Marine Ecology-Progress Series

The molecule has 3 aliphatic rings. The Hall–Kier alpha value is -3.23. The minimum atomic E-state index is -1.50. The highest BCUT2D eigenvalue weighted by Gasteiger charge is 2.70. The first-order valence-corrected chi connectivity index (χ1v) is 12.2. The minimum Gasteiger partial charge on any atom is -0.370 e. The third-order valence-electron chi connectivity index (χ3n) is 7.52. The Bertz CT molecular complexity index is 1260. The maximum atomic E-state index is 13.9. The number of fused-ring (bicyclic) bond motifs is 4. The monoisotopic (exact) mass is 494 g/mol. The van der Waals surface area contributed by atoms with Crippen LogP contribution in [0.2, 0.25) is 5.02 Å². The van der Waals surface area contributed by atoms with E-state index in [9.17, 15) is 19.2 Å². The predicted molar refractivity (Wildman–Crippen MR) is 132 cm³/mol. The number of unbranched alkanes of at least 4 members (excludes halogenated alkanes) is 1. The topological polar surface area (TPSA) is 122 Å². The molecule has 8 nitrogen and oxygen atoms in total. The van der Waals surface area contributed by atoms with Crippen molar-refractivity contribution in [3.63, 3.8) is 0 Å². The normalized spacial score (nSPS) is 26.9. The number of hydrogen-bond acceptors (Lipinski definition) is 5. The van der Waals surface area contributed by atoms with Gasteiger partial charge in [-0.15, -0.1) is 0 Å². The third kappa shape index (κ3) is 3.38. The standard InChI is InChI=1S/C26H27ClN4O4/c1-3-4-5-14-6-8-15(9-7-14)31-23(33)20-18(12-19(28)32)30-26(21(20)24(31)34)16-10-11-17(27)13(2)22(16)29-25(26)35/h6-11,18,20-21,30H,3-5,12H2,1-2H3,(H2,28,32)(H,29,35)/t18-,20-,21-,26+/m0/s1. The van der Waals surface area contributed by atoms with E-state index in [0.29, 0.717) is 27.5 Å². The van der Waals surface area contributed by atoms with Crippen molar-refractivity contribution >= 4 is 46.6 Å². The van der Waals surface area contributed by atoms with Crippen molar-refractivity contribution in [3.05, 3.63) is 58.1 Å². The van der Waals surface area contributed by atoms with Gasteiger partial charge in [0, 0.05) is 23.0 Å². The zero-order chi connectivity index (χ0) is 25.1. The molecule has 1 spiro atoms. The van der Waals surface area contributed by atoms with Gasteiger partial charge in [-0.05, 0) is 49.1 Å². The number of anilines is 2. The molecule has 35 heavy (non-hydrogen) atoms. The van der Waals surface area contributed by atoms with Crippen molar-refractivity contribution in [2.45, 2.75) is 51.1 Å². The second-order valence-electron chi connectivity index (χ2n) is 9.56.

The detrimental impacts of anthropogenic disturbances on tropical coral reefs have been studied in detail, but there have been limited efforts to determine which corals might endure these adverse conditions. This study focused on 2 Caribbean corals that have survived better than most in recent years on shallow reefs (5 to 9 m depth) in St. John, US Virgin Islands, and it used demographic models to explore their responses to disturbance. The species studied were Porites astreoides, which has weedy life-history characteristics, and Diploria strigosa, which is relatively non-weedy and in this location appears robust against environmental assaults. Populations were censused on varying schedules from 1994 to 2007, and a tag-and-resurvey procedure for individual colonies was repeated annually between 1999 and 2007 (P. astreoides) or 2002 and 2007 (D. strigosa). The results were used to parameterize size-based matrix models (size classes: I, ≤40 mm; II, 41 to 80 mm; and III, ≥81 mm diameter), and bootstrap resampling was used to attach confidence intervals to population parameters and projections. In contrast to the declining population of the historically dominant coral Montastraea annularis in St. John, the intrinsic rate of population increase (λ) rose gradually for P. astreoides between 1999 and 2007. For D. strigosa, while λ behaved somewhat erratically from 2002 to 2007, the overall trend was also upward. For both species, λ was >1 at the end of the study, showing that the populations were growing. Over the next 100 yr, projections suggest that P. astreoides and D. strigosa will increase in abundance, even when impacted by recurrent disturbances, variable recruitment, and varied success of the largest colonies; size-frequency distributions demonstrated that their populations will remain dominated by medium (>23 and >25%, respectively) and large (>20 and 24%, respectively) colonies, regardless of the conditions investigated. The success of P. astreoides and D. strigosa in St. John is strongly related to the dynamics of the largest colonies—notably their low mortality and high chance of remaining in the largest size class—and these characteristics favor sustained population growth in an era when many corals are declining in abundance. P. astreoides and D. strigosa now appear poised to experience a period of enhanced abundance on reefs in at least one Caribbean location.